Pabst -- the beer that made the SEC famous?

June 8, 2011

It seems that Michael Migliozzi II, 45, the Managing Partner and sole owner of Forza Migliozzi, an advertising agency, and Brian William Flatow, 41, the President of the Ad Store, an advertising agency, had this idea to buy a beer company.

In November 2009, Migliozzi and Flatow jointly created the BuyaBeerCompany.com website, for the stated purpose of soliciting investors via a method described as "crowdsourcing."

Crowdsourcing is the use of social media and the Internet to organize a large group of individuals to achieve a common goal, in this instance, to raise capital.

Hey, the online world has a lingo all its own - but, as Migliozzi and Flatow would soon learn, the same laws apply to that world as to the one that the rest of us also live in.

Two-Step Process

The goal of this crowdsourcing fundraising was to come up with $300 million to purchase Pabst Brewing Company ("Pabst") from its owner, a private charitable trust which was then looking for a buyer. This acquisition was set forth as a two-stage process.

Step One: Pledges were sought. To make a pledge you had to provide an e-mail address, first name, last name, and pledge amount (that information to be stored on a computer server). After that, you would receive an email confirmation.

Pledgers could follow the fundraising on the BuyaBeerCompany website, which featured a countdown timer showing how much of the $300 million goal had been reached. Up to this point, the website explicitly admonished: "SEND NO MONEY!"

Step Two: If $300 million in pledges were received, the second stage would consist of collecting the pledges and undertaking to purchase Pabst. It was contemplated that the pledgers - now deemed "investors" - would receive something called a "crowdsourced certificate of ownership," as well as beer of a value equal to the amount invested. I like the idea of getting beer of equal value but I'm not entirely sure I can fully wrap my arms around that crowdsource certificate concept. Maybe I need to drink more beer?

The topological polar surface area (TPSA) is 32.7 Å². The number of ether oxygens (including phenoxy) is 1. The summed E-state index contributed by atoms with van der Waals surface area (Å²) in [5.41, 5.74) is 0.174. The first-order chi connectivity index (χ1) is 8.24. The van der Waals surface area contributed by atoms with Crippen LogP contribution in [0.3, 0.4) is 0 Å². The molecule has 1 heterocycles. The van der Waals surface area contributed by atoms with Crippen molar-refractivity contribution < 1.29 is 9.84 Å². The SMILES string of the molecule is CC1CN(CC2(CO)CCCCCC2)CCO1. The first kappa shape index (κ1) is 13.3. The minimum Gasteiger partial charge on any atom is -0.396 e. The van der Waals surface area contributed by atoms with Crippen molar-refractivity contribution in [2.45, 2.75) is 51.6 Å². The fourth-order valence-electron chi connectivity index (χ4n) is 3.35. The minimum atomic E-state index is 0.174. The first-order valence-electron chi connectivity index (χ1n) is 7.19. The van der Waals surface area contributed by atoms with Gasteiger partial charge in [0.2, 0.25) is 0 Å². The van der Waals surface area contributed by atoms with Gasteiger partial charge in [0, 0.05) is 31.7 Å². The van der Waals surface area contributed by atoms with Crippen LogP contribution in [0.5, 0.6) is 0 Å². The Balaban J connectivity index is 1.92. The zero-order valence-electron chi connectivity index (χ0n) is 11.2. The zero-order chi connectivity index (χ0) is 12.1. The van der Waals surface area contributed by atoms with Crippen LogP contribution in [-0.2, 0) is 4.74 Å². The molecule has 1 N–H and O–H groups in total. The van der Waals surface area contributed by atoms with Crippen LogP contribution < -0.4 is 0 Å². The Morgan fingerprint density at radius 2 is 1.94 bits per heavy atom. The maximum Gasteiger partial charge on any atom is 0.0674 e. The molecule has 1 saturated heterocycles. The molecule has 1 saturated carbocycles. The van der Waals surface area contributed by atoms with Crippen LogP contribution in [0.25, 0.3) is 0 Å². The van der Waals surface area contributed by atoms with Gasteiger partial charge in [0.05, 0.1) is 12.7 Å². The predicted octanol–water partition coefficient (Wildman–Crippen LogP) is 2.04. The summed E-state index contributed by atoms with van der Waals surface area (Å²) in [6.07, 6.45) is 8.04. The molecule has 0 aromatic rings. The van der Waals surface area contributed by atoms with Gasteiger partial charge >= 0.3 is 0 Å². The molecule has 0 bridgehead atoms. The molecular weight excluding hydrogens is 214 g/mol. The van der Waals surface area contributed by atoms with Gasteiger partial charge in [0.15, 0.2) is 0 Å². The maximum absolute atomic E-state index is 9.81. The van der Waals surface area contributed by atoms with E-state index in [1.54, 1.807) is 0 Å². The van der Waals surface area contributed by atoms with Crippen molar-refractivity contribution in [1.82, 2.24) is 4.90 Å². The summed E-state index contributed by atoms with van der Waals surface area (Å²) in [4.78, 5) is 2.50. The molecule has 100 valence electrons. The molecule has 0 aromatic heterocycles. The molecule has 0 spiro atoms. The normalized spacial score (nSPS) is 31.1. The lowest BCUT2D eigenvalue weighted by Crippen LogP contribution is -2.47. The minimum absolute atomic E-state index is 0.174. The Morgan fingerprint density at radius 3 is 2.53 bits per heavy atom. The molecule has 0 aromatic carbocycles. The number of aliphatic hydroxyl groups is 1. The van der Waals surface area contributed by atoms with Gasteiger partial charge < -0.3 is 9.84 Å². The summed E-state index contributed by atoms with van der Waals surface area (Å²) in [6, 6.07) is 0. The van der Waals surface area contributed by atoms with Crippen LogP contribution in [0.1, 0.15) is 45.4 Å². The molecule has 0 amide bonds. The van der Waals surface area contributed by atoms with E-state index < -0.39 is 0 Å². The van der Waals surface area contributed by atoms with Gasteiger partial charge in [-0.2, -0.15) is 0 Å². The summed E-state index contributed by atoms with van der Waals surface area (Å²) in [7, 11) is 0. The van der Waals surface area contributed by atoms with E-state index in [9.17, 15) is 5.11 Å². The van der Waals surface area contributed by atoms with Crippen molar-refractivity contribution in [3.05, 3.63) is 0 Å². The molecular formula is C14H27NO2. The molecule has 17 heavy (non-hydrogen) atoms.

Given that Migliozzi and Flatow came from the advertising world, they didn't just promote this deal through BuyaBeerCompany.com. The two also created a Facebook page and Twitter account for this venture, and a whole batch of press releases.

A Wicked Brew!

Laugh at the idea but after just three weeks, $14.75 million in pledges rolled in. Thereafter, in a February 22, 2010, press release, it was announced that the BuyaBeerCompany.com website had received over $200 million in pledges from more than five million pledgors; and that a search was underway for a firm to assist in the ultimate acquisition. In fact, on February 26, 2010, Flatow met with an attorney in New York to discuss how to go about collecting the pledges by incorporating an acquisition vehicle. The possibility of an initial public offering was discussed.

Skunked

A March 15, 2010, article in The Daily Deal reported that Migliozzi and Flatow had retained counsel and planned to incorporate Buy a Beer Company LLC. This phase would eliminate that whole certificate of ownership concept and likely result in the issuance of stock.

Alas, there was not corporation created and no stock issues; and the BuyaBeerCompany website was taken down in April 2010. No monies were ever collected.

It seems that the Securities and Exchange Commission ("SEC") got wind of this deal - or, as the SEC may have initially phrased it, this "scheme." Undoubtedly, the federal regulators were not pleased with what they likely saw as improper efforts to solicit investments. According to the SEC, from November 2009 through April 2010, the Respondents' undertook an unregistered offering of securities in violation of Section 5 of the Securities Act, makes it unlawful for any person, directly or indirectly, to make use of any means or instrument of transportation or communication in interstate commerce to offer to sell any security unless a registration statement has been filed with the SEC.

While I am free to ponder the SEC's motivations and ruminations, it is clear that things went from suds and iBeer to In the Matter of Michael Migliozzi II and Brian William Flatow, Respondents (Order Instituting Cease-And-Desist Proceedings Pursuant To Section 8a Of The Securities Act Of 1933, Making Findings, And Imposing A Cease-And-Desist Order, Securities Act Of 1933 Release No. 9216 / Administrative Proceeding File No. 3-14415 June 8, 2011).

Without admitting or denying the findings and in anticipation of the institution of the SEC's proceedings, each Respondent submitted an Offer of Settlement which the SEC accepted. The Respondents consented to the entry of a cease-and-desist order.